SINCE the Jewish National Fund (JNF) was founded in 1901, the organisation has planted more than 240 million trees in Israel.
On February 3, JNF volunteers across Australia will be making calls to try and raise $500,000 to plant more trees in Israel and to create a “green belt” around Beersheva.
The green belt will consist of more than 150,000 trees on 400 hectares to develop the Negev’s sustainability and improve the environment for future generations.
JNF national president Michael Naphtali said the organisation has been crucial to the evolution of Israel for the past 100 years and will stay relevant through initiatives like Green Sunday. “While we often think about Sydney and Melbourne, events like Green Sunday are as important in the smaller [less populous] states because, although the numbers are smaller, it allows people to come together for a communal event,” Naphtali said.
Naphtali, who will be stepping down as president at the end of the year, said JNF has never had focus groups or polling to stay relevant because it has a simple message.
“JNF has tapped into what is important: Israel’s survival and Jewish continuity, and I think Green Sunday is a great event that combines both.”
JNF NSW vice-president Alan Greenstein said he is hoping 2013 will be another successful year of fundraising. “Our Green Sunday campaign has been running for more than 20 years, and we are very excited that a broad section of the community is involved, including schools, youth groups and the wider community.”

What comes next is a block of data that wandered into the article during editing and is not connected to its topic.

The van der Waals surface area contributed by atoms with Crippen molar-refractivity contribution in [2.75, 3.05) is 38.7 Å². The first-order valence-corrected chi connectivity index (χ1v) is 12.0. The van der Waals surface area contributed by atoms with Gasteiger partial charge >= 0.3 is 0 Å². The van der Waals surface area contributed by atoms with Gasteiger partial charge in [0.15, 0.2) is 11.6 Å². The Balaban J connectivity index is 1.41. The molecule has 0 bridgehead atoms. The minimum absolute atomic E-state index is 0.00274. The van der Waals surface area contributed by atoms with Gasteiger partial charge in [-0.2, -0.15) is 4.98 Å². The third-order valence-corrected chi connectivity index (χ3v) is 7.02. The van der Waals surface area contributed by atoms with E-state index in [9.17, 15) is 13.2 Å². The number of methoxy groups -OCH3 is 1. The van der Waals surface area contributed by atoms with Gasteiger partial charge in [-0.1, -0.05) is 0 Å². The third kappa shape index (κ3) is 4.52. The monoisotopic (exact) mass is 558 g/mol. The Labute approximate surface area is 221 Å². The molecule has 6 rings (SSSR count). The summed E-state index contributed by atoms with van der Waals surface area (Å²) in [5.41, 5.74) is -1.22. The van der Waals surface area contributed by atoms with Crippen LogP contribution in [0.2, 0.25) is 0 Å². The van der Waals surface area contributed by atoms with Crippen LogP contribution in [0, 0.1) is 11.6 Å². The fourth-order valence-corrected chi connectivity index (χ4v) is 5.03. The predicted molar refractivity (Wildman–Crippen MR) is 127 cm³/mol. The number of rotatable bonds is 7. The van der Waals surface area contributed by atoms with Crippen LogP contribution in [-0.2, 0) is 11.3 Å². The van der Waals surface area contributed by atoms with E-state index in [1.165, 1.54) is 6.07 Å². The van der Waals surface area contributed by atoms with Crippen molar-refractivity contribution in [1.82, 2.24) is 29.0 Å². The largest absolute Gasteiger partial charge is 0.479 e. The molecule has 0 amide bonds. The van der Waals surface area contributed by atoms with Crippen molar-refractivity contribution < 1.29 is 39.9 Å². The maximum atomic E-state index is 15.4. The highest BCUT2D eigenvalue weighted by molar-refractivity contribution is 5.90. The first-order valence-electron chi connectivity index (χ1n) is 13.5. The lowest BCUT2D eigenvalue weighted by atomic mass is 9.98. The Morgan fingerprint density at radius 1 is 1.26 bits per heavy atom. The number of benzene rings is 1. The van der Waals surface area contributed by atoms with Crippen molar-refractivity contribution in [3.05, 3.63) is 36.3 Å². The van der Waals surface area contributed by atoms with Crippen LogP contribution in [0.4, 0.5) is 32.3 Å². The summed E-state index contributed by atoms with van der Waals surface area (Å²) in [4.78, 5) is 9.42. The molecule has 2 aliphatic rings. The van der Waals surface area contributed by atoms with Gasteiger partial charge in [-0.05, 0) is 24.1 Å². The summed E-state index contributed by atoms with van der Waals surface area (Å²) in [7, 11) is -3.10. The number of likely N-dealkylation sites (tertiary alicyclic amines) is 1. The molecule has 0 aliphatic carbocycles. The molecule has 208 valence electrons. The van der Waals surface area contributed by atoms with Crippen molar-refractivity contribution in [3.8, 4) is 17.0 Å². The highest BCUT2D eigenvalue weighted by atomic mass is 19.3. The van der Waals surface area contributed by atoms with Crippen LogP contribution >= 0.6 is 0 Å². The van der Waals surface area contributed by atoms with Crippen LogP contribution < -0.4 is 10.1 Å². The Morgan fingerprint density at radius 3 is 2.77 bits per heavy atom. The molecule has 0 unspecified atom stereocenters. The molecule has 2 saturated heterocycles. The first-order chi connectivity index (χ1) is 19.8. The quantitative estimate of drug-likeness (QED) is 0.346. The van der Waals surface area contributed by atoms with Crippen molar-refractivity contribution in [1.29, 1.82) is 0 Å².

JNF Victoria president Simone Szalmuk-Singer said Green Sunday provides a wonderful opportunity for the community in Australia to celebrate Tu b’Shevat in a very practical way by partnering with communities in the Negev. “Donations raised will go to planting trees in the region around Beersheva, an area recently under missile attack,” Szalmuk-Singer said.
“The trees will provide an array of vital green and recreational benefits for the surrounding area.”
To volunteer for Green Sunday, go to www.jnf.org.au.
Volunteers at a previous Green Sunday.